Please use this identifier to cite or link to this item: http://hdl.handle.net/2440/1670
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dc.contributor.authorGoodsell, P.en
dc.contributor.authorFowler-Walker, M.en
dc.contributor.authorGillanders, B.en
dc.contributor.authorConnell, S.en
dc.date.issued2004en
dc.identifier.citationAustral Ecology, 2004; 29(3):350-357en
dc.identifier.issn1442-9985en
dc.identifier.issn1442-9993en
dc.identifier.urihttp://hdl.handle.net/2440/1670-
dc.descriptionThe definitive version may be found at www.wiley.comen
dc.description.abstractThe ecology of Australia's most extensive canopy-forming alga, Ecklonia radiata, is often studied with little regard as to whether it occurs in monospecific stands or as part of a mixed assemblage of canopy-forming algae. We tested the hypothesis that E. radiata does not primarily occur as monospecific stands, rather it occurs more often in stands of mixed algae. At a 1-m2 scale we recognized three main configurations within forests of algae (hereafter called stands): E. radiata that occurs as (i) monospecific stands; (ii) clumps (four or more individuals together) surrounded by species of Fucales; or (iii) individual plants (or clusters of fewer than three plants) interspersed among species of Fucales. All three types of stand occurred in similar proportions (percentage cover) across two regions of Australia's southern coastline (Western and South Australia). We also tested the hypothesis that these three types of stands (identified at 1 m2) contain different assemblages of invertebrates associated with the holdfast of E. radiata. Assemblages of invertebrates varied between monospecific and interspersed stands, but not between monospecific and clumped stands. These results suggest that variation in the configuration of subtidal algae (stands measured at a 1-m2 scale) has the potential to influence the composition and abundance of associated biota. We suggest that although studies in stands of monospecific E. radiata may provide useful information for the majority of forests containing E. radiata (monospecific and clumped stands made up 65% of forests sampled), caution must be used when extrapolating to stands of mixed, interspersed algae (>31% of forests sampled).en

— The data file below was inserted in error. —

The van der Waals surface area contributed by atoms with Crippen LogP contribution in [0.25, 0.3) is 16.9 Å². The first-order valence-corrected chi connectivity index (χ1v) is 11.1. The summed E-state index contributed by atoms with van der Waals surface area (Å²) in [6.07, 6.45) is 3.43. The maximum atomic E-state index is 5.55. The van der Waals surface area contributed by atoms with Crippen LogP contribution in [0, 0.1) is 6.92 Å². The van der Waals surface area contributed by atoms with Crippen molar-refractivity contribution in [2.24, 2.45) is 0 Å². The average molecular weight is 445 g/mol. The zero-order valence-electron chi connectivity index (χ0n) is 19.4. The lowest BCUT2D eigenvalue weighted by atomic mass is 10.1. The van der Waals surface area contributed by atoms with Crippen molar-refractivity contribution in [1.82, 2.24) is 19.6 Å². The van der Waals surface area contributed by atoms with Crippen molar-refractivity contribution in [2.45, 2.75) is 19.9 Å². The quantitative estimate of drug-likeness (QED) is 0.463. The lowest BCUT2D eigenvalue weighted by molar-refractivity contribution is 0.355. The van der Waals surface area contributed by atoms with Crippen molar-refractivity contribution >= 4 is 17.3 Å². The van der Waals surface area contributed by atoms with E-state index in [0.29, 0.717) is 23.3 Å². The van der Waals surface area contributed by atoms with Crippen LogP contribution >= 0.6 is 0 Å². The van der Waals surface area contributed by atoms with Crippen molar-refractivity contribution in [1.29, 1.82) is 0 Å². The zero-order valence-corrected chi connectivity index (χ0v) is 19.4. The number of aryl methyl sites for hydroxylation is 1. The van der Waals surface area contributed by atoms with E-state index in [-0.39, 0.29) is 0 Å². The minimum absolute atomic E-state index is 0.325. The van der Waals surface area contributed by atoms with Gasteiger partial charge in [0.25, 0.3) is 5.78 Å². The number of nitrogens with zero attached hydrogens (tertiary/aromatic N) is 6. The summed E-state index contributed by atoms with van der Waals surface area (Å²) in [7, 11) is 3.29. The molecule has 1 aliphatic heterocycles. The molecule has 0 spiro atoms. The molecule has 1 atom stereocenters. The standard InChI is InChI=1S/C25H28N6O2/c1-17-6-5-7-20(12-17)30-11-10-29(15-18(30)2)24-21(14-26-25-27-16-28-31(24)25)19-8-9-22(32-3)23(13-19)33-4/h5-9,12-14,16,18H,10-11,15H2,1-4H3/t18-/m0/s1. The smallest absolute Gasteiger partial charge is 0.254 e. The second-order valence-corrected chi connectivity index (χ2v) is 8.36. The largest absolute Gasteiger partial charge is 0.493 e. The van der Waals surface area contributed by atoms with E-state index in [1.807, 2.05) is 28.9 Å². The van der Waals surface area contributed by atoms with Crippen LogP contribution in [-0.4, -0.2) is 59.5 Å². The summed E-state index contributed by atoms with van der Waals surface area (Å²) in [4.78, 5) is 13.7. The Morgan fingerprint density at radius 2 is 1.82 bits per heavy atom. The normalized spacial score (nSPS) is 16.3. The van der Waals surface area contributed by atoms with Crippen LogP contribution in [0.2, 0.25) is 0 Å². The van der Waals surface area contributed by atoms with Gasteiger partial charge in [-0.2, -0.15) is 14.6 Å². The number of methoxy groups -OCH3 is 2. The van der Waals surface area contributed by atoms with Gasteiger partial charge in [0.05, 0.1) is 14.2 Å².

dc.description.statementofresponsibilityP. J. Goodsell, M. J. Fowler-Walker, B. M. Gillanders and S. D. Connellen
dc.language.isoenen
dc.publisherBlackwell Science Asiaen
dc.titleVariations in the configuration of algae in subtidal forests: Implications for invertebrate assemblagesen
dc.typeJournal articleen
dc.identifier.rmid0020040504en
dc.identifier.doi10.1111/j.1442-9993.2004.01372.xen
dc.identifier.pubid56990-
pubs.library.collectionEarth and Environmental Sciences publicationsen
pubs.verification-statusVerifieden
pubs.publication-statusPublisheden
Appears in Collections:Earth and Environmental Sciences publications
Environment Institute Leaders publications

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